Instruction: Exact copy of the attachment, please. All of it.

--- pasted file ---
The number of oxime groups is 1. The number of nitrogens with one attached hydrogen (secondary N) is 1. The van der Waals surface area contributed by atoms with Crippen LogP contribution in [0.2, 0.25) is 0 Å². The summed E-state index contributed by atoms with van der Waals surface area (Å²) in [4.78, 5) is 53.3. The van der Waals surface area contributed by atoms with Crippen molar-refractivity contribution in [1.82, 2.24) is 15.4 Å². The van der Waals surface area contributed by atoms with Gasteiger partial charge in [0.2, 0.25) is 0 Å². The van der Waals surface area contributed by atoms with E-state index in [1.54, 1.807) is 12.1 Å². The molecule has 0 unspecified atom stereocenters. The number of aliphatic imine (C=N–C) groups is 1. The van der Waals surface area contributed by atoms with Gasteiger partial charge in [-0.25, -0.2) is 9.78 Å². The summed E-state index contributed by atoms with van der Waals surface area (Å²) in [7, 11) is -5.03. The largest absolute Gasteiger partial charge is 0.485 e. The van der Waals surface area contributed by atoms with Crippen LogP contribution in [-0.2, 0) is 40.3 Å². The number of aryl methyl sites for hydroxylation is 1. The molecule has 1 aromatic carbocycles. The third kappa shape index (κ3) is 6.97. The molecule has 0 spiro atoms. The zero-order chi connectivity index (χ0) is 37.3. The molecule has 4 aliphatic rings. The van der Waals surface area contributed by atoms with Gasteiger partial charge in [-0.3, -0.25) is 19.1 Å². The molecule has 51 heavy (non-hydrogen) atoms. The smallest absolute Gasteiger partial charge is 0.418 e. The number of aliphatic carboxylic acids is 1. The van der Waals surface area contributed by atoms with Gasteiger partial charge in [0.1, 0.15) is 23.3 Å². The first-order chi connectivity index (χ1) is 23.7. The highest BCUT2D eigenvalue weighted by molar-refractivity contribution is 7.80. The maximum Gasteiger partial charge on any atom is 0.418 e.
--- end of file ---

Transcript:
The number of oxime groups is 1. The number of nitrogens with one attached hydrogen (secondary N) is 1. The van der Waals surface area contributed by atoms with Crippen LogP contribution in [0.2, 0.25) is 0 Å². The summed E-state index contributed by atoms with van der Waals surface area (Å²) in [4.78, 5) is 53.3. The van der Waals surface area contributed by atoms with Crippen molar-refractivity contribution in [1.82, 2.24) is 15.4 Å². The van der Waals surface area contributed by atoms with Gasteiger partial charge in [0.2, 0.25) is 0 Å². The van der Waals surface area contributed by atoms with E-state index in [1.54, 1.807) is 12.1 Å². The molecule has 0 unspecified atom stereocenters. The number of aliphatic imine (C=N–C) groups is 1. The van der Waals surface area contributed by atoms with Gasteiger partial charge in [-0.25, -0.2) is 9.78 Å². The summed E-state index contributed by atoms with van der Waals surface area (Å²) in [7, 11) is -5.03. The largest absolute Gasteiger partial charge is 0.485 e. The van der Waals surface area contributed by atoms with Crippen LogP contribution in [-0.2, 0) is 40.3 Å². The number of aryl methyl sites for hydroxylation is 1. The molecule has 1 aromatic carbocycles. The third kappa shape index (κ3) is 6.97. The molecule has 0 spiro atoms. The zero-order chi connectivity index (χ0) is 37.3. The molecule has 4 aliphatic rings. The van der Waals surface area contributed by atoms with Gasteiger partial charge in [-0.3, -0.25) is 19.1 Å². The molecule has 51 heavy (non-hydrogen) atoms. The smallest absolute Gasteiger partial charge is 0.418 e. The number of aliphatic carboxylic acids is 1. The van der Waals surface area contributed by atoms with Gasteiger partial charge in [0.1, 0.15) is 23.3 Å². The first-order chi connectivity index (χ1) is 23.7. The highest BCUT2D eigenvalue weighted by molar-refractivity contribution is 7.80. The maximum Gasteiger partial charge on any atom is 0.418 e.